She said the state began requiring nursing homes to report data differently a week earlier, on May 22, to comply with new guidelines from the U.S. Centers for Medicare and Medicaid Services.
Reporting kinks are still being worked out and the “the overall data (on COVID-19 cases) is an undercount,” Sutfin said. The state held a webinar Thursday to make sure facilities understand how to report data.
Michigan remains among a minority of states which have yet to release coronavirus deaths by individual nursing homes.
Pennsylvania — where about 69 percent of that state’s deaths are in nursing homes and assisted living facilities — lists COVID-19 deaths by county as well as by individual nursing home. It first disclosed that list on May 19.
New York State began releasing the number of COVID-19 deaths by nursing home in early May, though its reported share of coronavirus deaths among residents — at about 14 percent of the overall total — is thought to be low because the state does not count residents who died at a hospital as a nursing home death.
One senior health care advocate told Bridge Magazine the state’s newly released nursing home data remain well short of what the public deserves.
“I’m glad to see any progress toward getting that data out to the public. That’s good,” said Sarah Slocum, co-director of the Program to Improve Eldercare for Ann Arbor-based Altarum, a health care research and consulting firm.
“But I do think it would be reassuring and more informative for the public to include deaths by facility. Michigan homes may feel that makes them look bad but I think the public understands that this virus is deadly and contagious.”
Slocum also said she was puzzled by reported nursing home COVID-19 cases in some rural counties, including Alpena County in the northeastern Lower Peninsula. According to the state database, one nursing home in Alpena reported 61 cases while a nearby home reported zero.
“I think that merits investigation,” she said. “What’s going on there? These are small towns. Staff people would be coming and going from both of those nursing homes and it’s highly likely they are interacting with the same people in the community.
“It’s a question to me. We need to know more about these numbers.”
Whitmer has received praise nationally from public health officials for her cautious approach to reopening the state and its economy following a crush of coronavirus cases beginning in March. Despite high-profile protests against her quarantine policies, a consistent majority of Michigan residents have supported her handling of the crisis.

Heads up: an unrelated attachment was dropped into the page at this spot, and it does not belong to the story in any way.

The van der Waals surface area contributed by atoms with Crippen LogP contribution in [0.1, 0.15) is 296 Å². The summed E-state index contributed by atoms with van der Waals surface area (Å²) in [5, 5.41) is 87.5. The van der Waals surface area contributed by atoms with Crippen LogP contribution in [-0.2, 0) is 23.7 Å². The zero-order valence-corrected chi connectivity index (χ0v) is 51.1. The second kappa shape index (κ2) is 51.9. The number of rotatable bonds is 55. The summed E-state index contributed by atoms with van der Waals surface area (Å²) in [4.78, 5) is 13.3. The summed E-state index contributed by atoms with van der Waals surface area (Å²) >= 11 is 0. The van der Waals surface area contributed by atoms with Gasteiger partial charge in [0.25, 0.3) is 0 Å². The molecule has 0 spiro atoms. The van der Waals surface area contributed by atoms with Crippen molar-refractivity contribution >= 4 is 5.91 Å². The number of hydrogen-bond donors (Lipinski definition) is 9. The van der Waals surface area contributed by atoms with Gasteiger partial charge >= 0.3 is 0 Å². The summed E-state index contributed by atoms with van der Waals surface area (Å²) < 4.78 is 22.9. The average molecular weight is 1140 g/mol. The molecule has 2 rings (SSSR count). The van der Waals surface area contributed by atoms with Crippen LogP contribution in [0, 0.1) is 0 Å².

But she has faced heat for her nursing home protocols, which critics say have jeopardized healthy residents by requiring nursing homes to accept COVID-19 patients discharged from the hospital, possibly exposing other residents to the virus. Under Whitmer’s original emergency orders, nursing facilities were required to either house COVID-19 patients in dedicated units or, if they are not equipped, send them to other homes the state has designated as regional hubs.
At the same Senate hearing where MDHHS director Gordon spoke this week, Rep. Leslie Love, D-Detroit and a supporter of Whitmer’s overall handling of the crisis, labeled the governor’s nursing home policies “an epic fail” after her mother contracted COVID-19 at a Detroit nursing home.
Some nursing homes have had difficulty following coronavirus protocols.
Government inspectors recently cited the Fairlane Senior Care, a home with 101 confirmed cases, for allegedly failing to quarantine two residents readmitted from a hospital with “unknown COVID-19 status.”
Fairlane had placed the readmitted patients into rooms with residents who did not have COVID-19, inspectors said in a May 15 report. Inspectors also noted that staff entering the rooms did not discard personal protective equipment before leaving, which put other residents in “immediate jeopardy,” the report said.
Whitmer revised her executive order relating to nursing homes last week, recommending but no longer requiring nursing homes to create dedicated units and specifying that they should not accept COVID-19 patients discharged from the hospital if they do not have a dedicated care unit.
“We have taken actions to protect people in nursing homes, to articulate early on that we wouldn’t have visitors anymore, that it was going to be monitored very closely,” Whitmer said in a Thursday briefing.
The state was simultaneously working to keep people safe and ensure that elderly COVID-19 patients discharged from the hospital had “a place to go,” the governor said. “We’ve had to strike a balance. And I think as we continue to learn, we continue to improve.”
Bridge staff writer Mike Wilkinson contributed to this report.